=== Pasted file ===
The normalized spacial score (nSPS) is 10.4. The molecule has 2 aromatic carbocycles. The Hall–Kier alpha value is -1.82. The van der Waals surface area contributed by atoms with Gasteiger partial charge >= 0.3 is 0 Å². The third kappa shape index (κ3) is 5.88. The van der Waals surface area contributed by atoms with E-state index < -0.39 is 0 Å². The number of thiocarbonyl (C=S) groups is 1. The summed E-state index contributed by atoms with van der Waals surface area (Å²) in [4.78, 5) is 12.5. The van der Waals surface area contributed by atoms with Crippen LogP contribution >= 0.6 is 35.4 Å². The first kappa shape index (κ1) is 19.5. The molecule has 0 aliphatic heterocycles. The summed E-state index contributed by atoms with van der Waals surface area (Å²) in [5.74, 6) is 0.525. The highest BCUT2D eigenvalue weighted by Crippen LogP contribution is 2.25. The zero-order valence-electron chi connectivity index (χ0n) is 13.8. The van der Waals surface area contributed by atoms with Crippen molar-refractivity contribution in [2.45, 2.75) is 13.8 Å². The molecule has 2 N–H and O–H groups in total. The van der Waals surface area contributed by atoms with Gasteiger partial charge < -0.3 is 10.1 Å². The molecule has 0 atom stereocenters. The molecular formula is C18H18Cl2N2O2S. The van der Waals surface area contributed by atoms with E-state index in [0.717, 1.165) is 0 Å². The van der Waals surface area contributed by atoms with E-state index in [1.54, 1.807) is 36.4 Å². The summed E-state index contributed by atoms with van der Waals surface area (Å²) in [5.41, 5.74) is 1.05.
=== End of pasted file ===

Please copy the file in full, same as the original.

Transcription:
The normalized spacial score (nSPS) is 10.4. The molecule has 2 aromatic carbocycles. The Hall–Kier alpha value is -1.82. The van der Waals surface area contributed by atoms with Gasteiger partial charge >= 0.3 is 0 Å². The third kappa shape index (κ3) is 5.88. The van der Waals surface area contributed by atoms with E-state index < -0.39 is 0 Å². The number of thiocarbonyl (C=S) groups is 1. The summed E-state index contributed by atoms with van der Waals surface area (Å²) in [4.78, 5) is 12.5. The van der Waals surface area contributed by atoms with Crippen LogP contribution >= 0.6 is 35.4 Å². The first kappa shape index (κ1) is 19.5. The molecule has 0 aliphatic heterocycles. The summed E-state index contributed by atoms with van der Waals surface area (Å²) in [5.74, 6) is 0.525. The highest BCUT2D eigenvalue weighted by Crippen LogP contribution is 2.25. The zero-order valence-electron chi connectivity index (χ0n) is 13.8. The van der Waals surface area contributed by atoms with Crippen molar-refractivity contribution in [2.45, 2.75) is 13.8 Å². The molecule has 2 N–H and O–H groups in total. The van der Waals surface area contributed by atoms with Gasteiger partial charge < -0.3 is 10.1 Å². The molecule has 0 atom stereocenters. The molecular formula is C18H18Cl2N2O2S. The van der Waals surface area contributed by atoms with E-state index in [0.717, 1.165) is 0 Å². The van der Waals surface area contributed by atoms with E-state index in [1.54, 1.807) is 36.4 Å². The summed E-state index contributed by atoms with van der Waals surface area (Å²) in [5.41, 5.74) is 1.05.